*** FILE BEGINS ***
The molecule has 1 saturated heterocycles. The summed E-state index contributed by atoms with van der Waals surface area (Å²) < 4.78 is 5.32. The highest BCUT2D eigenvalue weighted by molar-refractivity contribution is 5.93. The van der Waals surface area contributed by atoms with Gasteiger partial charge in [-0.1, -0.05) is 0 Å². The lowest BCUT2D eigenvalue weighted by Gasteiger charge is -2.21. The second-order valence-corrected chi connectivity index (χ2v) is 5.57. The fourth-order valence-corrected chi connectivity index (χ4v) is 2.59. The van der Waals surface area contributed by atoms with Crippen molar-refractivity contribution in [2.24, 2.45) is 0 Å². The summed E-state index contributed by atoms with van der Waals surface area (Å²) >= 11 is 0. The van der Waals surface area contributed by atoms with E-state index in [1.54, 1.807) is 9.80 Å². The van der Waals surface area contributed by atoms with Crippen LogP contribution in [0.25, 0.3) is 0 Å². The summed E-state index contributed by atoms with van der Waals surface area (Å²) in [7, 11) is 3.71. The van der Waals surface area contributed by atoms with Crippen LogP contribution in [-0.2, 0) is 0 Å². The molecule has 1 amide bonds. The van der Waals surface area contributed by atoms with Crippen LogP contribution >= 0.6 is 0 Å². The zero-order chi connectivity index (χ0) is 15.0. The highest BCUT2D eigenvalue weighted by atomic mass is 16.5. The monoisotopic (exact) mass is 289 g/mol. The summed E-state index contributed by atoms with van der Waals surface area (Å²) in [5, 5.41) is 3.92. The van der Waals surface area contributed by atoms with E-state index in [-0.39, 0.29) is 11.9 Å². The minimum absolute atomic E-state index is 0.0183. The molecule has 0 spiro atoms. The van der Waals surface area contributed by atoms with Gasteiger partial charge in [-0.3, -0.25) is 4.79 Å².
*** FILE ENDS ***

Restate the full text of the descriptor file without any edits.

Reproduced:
The molecule has 1 saturated heterocycles. The summed E-state index contributed by atoms with van der Waals surface area (Å²) < 4.78 is 5.32. The highest BCUT2D eigenvalue weighted by molar-refractivity contribution is 5.93. The van der Waals surface area contributed by atoms with Gasteiger partial charge in [-0.1, -0.05) is 0 Å². The lowest BCUT2D eigenvalue weighted by Gasteiger charge is -2.21. The second-order valence-corrected chi connectivity index (χ2v) is 5.57. The fourth-order valence-corrected chi connectivity index (χ4v) is 2.59. The van der Waals surface area contributed by atoms with Crippen molar-refractivity contribution in [2.24, 2.45) is 0 Å². The summed E-state index contributed by atoms with van der Waals surface area (Å²) >= 11 is 0. The van der Waals surface area contributed by atoms with E-state index in [1.54, 1.807) is 9.80 Å². The van der Waals surface area contributed by atoms with Crippen LogP contribution in [0.25, 0.3) is 0 Å². The summed E-state index contributed by atoms with van der Waals surface area (Å²) in [7, 11) is 3.71. The van der Waals surface area contributed by atoms with Crippen LogP contribution in [-0.2, 0) is 0 Å². The molecule has 1 amide bonds. The van der Waals surface area contributed by atoms with Crippen LogP contribution >= 0.6 is 0 Å². The zero-order chi connectivity index (χ0) is 15.0. The highest BCUT2D eigenvalue weighted by atomic mass is 16.5. The monoisotopic (exact) mass is 289 g/mol. The summed E-state index contributed by atoms with van der Waals surface area (Å²) in [5, 5.41) is 3.92. The van der Waals surface area contributed by atoms with E-state index in [-0.39, 0.29) is 11.9 Å². The minimum absolute atomic E-state index is 0.0183. The molecule has 0 spiro atoms. The van der Waals surface area contributed by atoms with Gasteiger partial charge in [-0.3, -0.25) is 4.79 Å².